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Hundreds of MTSU students, alums network, seek job...

Hundreds of MTSU students, alums network, seek jobs at Fall Career Fair [+VIDEO]

With December graduation quickly approaching, MTSU senior Malcolm Dorsey of Murfreesboro, Tennessee, came to Murphy Center this week with his job face on as he made the rounds of employers on hand for the university’s Fall Career Fair.

“I was looking for an opportunity that would take me to the next step after graduation,” said Dorsey, a history major with a concentration in Africana studies and a minor in sociology and who’s looking to get into the field of education. “I came in with a mindset of ‘I’m not leaving without them knowing who I am.’”

The Career Development Center of Middle Tennessee State University hosted the annual fair Wednesday, drawing a sold-out roster of more than 150 employers from throughout the region — from financial services to nonprofits to healthcare and more — as well as several graduate and professional schools for those looking for advanced degrees and certifications.

Free and open to MTSU students and alumni, the fair drew an estimated 800-plus students over the three-hour event, which is the only campuswide career fair of the academic year, said Dusty Doddridge, interim Career Development Center director.

“We had a really good steady student turnout throughout the day,” he said.

MTSU alumnus Randall Crockett, left, speaks with Natasha Long with Service King during the 2018 Fall Career Fair held Wednesday, Oct. 24, at Murphy Center. The event drew several hundred students and alumni and more than 150 employers and graduate/professional schools. (MTSU photo by Andy Heidt)

MTSU alumnus Randall Crockett, left, speaks with Natasha Long with Service King during the 2018 Fall Career Fair held Wednesday, Oct. 24, at Murphy Center. The event drew several hundred students and alumni and more than 150 employers and graduate/professional schools. (MTSU photo by Andy Heidt)

While all students are strongly encouraged to dress professionally, bring resumes and have their “elevator pitch” ready, Doddridge acknowledges that some more casually dressed students, particularly freshmen and sophomores, may stop by between classes “for the learning experience” of seeing what types of employers are on hand and how graduating seniors dress and carry themselves.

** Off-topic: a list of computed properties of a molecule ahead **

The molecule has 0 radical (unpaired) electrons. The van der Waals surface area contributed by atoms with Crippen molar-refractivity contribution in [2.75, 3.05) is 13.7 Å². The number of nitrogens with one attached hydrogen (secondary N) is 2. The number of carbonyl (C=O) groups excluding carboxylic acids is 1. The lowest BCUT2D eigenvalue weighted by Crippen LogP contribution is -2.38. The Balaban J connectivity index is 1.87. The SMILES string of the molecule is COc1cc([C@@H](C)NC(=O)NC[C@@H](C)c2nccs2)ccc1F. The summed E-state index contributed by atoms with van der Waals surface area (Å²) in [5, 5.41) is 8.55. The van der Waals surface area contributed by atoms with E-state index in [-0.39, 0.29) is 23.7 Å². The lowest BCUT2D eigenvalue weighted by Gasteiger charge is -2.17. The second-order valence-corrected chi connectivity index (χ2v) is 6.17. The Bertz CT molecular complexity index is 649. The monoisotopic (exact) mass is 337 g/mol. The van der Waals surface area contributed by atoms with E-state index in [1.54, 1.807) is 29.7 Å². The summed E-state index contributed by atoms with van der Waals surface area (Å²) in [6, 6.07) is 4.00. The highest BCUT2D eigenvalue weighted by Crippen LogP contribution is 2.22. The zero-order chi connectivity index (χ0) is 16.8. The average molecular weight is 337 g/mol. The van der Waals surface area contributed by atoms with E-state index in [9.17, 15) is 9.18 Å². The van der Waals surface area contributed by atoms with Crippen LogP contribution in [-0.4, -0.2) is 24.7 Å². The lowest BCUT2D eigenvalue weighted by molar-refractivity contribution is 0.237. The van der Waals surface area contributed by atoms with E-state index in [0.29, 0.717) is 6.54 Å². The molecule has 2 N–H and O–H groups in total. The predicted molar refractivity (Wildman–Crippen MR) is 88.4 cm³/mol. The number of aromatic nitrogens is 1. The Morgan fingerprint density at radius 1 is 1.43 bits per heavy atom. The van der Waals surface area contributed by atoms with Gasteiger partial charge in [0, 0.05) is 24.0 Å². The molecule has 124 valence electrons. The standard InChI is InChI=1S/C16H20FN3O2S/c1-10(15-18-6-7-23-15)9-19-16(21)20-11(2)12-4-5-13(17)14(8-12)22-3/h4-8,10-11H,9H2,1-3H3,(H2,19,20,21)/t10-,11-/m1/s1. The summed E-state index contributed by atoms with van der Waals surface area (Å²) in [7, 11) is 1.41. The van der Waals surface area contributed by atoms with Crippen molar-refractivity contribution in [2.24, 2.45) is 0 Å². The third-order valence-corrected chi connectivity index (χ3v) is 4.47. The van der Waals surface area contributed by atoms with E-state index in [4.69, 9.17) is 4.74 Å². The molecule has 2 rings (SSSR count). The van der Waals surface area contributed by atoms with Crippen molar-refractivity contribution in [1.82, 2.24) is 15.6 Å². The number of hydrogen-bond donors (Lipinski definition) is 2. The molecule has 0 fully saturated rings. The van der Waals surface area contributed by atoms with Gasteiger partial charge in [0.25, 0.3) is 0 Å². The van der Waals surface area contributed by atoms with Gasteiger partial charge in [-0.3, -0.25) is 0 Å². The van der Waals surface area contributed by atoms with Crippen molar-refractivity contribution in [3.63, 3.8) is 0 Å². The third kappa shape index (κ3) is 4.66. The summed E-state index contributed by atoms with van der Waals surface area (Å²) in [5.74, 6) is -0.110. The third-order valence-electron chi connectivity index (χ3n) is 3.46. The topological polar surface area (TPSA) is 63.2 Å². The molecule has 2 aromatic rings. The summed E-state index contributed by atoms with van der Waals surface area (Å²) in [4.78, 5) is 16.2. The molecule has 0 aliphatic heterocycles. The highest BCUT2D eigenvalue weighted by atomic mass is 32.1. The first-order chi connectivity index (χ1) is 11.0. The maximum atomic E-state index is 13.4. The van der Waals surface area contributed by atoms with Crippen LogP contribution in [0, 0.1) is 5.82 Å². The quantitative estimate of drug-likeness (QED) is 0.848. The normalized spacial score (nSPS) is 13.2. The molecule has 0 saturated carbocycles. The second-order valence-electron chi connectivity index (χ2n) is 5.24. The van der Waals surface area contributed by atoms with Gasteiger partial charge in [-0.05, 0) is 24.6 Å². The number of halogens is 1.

Dorsey admitted that he was somewhat reluctant to attend the fair because past career fairs he’s attended featured employers who “weren’t necessarily in my field,” but after exiting Murphy Center Wednesday he felt good about the contacts he had made.

Open to relocating to pursue his dreams, Dorsey said his ideal job would involve working with either youth or children, but he’s also looking for job security, a workplace where he can grow and a position that when he wakes up in the morning “it doesn’t feel like a job.”

Samuel Liggett, a corporate recruiter with Nashville-based IT staffing firm Collabera, was pleased with his interactions as he sought candidates for entry-level sales positions with the company.

“I love getting this face-to-face interaction, with seniors especially, because we’re based over in Nashville and love recruiting local talent,” he said. “I’ve met some great candidates and hopefully we can set interviews in the future.”

MTSU students and alumni make the rounds to visit more than 150 employers and graduate/professional schools on hand during the 2018 Fall Career Fair held Wednesday, Oct. 24, at Murphy Center. (MTSU photo by Andy Heidt)

MTSU students and alumni make the rounds to visit more than 150 employers and graduate/professional schools on hand during the 2018 Fall Career Fair held Wednesday, Oct. 24, at Murphy Center. (MTSU photo by Andy Heidt)

Eric Dodson, a junior criminal justice major minoring in information systems, was heading to speak with FBI representatives about any potential entry-level positions. The Memphis, Tennessee, native attended last year’s fair as well and appreciated the opportunity the event provides students to be exposed to so many different employers in one place.

“It’s great to get out here and get to know names, get to know people and put a name with a face,” he said.

The MTSU Career Development Center is a centralized comprehensive center that serves all students in each of MTSU’s nine colleges and also provides alumni services. For more information, go to https://www.mtsu.edu/career/.

— Jimmy Hart (jimmy.hart@mtsu.edu)

— Video by Kiara Chambers

MTSU senior DeShawn Dyson, right, speaks with Ciera Franklin of Nashville General Hospital during the 2018 Fall Career Fair held Wednesday, Oct. 24, at Murphy Center. The event drew several hundred students and alumni and more than 150 employers and graduate/professional schools. (MTSU photo by Andy Heidt)

MTSU senior DeShawn Dyson, right, speaks with Ciera Franklin of Nashville General Hospital during the 2018 Fall Career Fair held Wednesday, Oct. 24, at Murphy Center. The event drew several hundred students and alumni and more than 150 employers and graduate/professional schools. (MTSU photo by Andy Heidt)

 


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